¶ 4 Jones appeals the trial court’s order denying his motion to dismiss. We review an order denying a motion to dismiss criminal charges for an abuse of discretion and will reverse if the court "misapplies the law or exercises its discretion based on incorrect legal principles." State v. Smith , 242 Ariz. 98, 104, ¶ 22, 393 P.3d 159, 165 (App. 2017) (citing State v. Mangum , 214 Ariz. 165, 167, ¶ 6, 150 P.3d 252, 254 (App. 2007) ) (quoting State v. Slover , 220 Ariz. 239, 242, ¶ 4, 204 P.3d 1088, 1091 (App. 2009) ). We review the interpretation and application of statutes de novo . State v. Nixon , 242 Ariz. 242, 243, ¶ 5, 394 P.3d 667, 668 (App. 2017) (citing State v. Carver , 227 Ariz. 438, 441, ¶ 8, 258 P.3d 256, 259 (App. 2011) ). Because AMMA was voter-initiated, our primary objective is "to give effect to the intent of the electorate." Reed–Kaliher v. Hoggatt , 237 Ariz. 119, 122, ¶ 6, 347 P.3d 136, 139 (2015) (quoting State v. Gomez , 212 Ariz. 55, 57, ¶ 11, 127 P.3d 873, 875 (2006) ); see also Pedersen v. Bennett , 230 Ariz. 556, 558, ¶ 7, 288 P.3d 760, 762 (2012) ("[C]ourts liberally construe initiative requirements and do not interfere with the people’s right to initiate laws ‘unless the Constitution expressly and explicitly makes any departure from initiative filing requirements fatal.’ ") (quoting Kromko v. Superior Court , 168 Ariz. 51, 58, 811 P.2d 12, 19 (1991) ).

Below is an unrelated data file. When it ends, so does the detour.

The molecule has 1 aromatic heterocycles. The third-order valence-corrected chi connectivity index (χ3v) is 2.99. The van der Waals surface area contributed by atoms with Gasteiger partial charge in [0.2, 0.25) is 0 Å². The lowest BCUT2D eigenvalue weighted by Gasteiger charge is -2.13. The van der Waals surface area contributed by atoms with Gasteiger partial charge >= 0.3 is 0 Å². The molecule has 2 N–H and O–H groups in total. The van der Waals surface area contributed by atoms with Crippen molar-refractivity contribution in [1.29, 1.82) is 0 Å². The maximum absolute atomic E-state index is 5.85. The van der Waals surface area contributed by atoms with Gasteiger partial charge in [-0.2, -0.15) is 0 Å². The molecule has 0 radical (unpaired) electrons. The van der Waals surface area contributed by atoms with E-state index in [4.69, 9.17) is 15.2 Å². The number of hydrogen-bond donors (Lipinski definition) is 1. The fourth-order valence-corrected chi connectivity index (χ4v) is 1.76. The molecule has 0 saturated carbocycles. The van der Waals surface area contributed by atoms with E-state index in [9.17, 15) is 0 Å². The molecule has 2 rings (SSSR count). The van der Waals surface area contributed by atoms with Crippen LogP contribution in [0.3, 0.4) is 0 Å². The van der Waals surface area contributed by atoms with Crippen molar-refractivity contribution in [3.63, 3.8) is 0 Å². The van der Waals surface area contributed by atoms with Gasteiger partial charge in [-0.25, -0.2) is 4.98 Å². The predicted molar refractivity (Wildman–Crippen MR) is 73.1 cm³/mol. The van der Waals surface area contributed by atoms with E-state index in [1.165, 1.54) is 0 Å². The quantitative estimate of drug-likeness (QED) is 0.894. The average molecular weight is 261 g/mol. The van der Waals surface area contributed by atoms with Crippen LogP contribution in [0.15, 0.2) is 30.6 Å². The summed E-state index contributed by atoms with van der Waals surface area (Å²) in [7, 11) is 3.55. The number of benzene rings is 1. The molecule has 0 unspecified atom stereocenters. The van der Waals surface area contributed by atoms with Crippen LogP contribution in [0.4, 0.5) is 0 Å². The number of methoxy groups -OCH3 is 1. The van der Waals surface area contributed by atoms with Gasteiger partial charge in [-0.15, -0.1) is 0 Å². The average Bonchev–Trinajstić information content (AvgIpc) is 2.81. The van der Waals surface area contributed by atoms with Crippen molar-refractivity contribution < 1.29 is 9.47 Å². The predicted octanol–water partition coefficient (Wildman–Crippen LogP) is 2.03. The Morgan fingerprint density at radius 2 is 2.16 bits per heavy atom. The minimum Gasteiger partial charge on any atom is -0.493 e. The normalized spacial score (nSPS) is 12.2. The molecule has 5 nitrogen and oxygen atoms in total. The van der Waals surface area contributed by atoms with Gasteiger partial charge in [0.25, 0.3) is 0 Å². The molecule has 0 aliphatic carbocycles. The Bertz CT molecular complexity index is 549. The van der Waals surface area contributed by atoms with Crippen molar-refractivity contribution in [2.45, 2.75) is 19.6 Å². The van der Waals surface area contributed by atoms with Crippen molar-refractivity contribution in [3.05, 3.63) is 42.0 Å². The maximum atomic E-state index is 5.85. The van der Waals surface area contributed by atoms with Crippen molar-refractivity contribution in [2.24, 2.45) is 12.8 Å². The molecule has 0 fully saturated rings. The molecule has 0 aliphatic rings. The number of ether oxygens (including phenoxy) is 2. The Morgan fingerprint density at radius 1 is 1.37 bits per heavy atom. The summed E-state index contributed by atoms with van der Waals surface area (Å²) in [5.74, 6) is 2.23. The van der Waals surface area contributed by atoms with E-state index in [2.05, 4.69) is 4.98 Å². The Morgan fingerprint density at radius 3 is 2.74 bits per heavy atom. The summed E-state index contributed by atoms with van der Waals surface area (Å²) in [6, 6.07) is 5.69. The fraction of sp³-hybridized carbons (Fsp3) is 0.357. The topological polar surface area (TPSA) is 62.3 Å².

¶ 5 In construing a statute, we read its words in context and will ascribe a meaning that gives effect to all relevant provisions and avoids an unconstitutional result. See Stambaugh v. Killian , 242 Ariz. 508, 509, ¶ 7, 398 P.3d 574, 575 (2017) (citing David C. v. Alexis S. , 240 Ariz. 53, 55, ¶ 9, 375 P.3d 945, 947 (2016) ; J.D. v. Hegyi , 236 Ariz. 39, 40–41, ¶ 6, 335 P.3d 1118, 1119–20 (2014) ); State v. Lindner , 227 Ariz. 69, 70, ¶ 6, 252 P.3d 1033, 1034 (App. 2010). "If the statute is subject to only one reasonable interpretation, we apply it without further analysis." Stambaugh , 242 Ariz. at 509, ¶ 7, 398 P.3d at 575 (quoting Wade v. Ariz. State Ret. Sys. , 241 Ariz. 559, 561, ¶ 10, 390 P.3d 799, 801 (2017) ).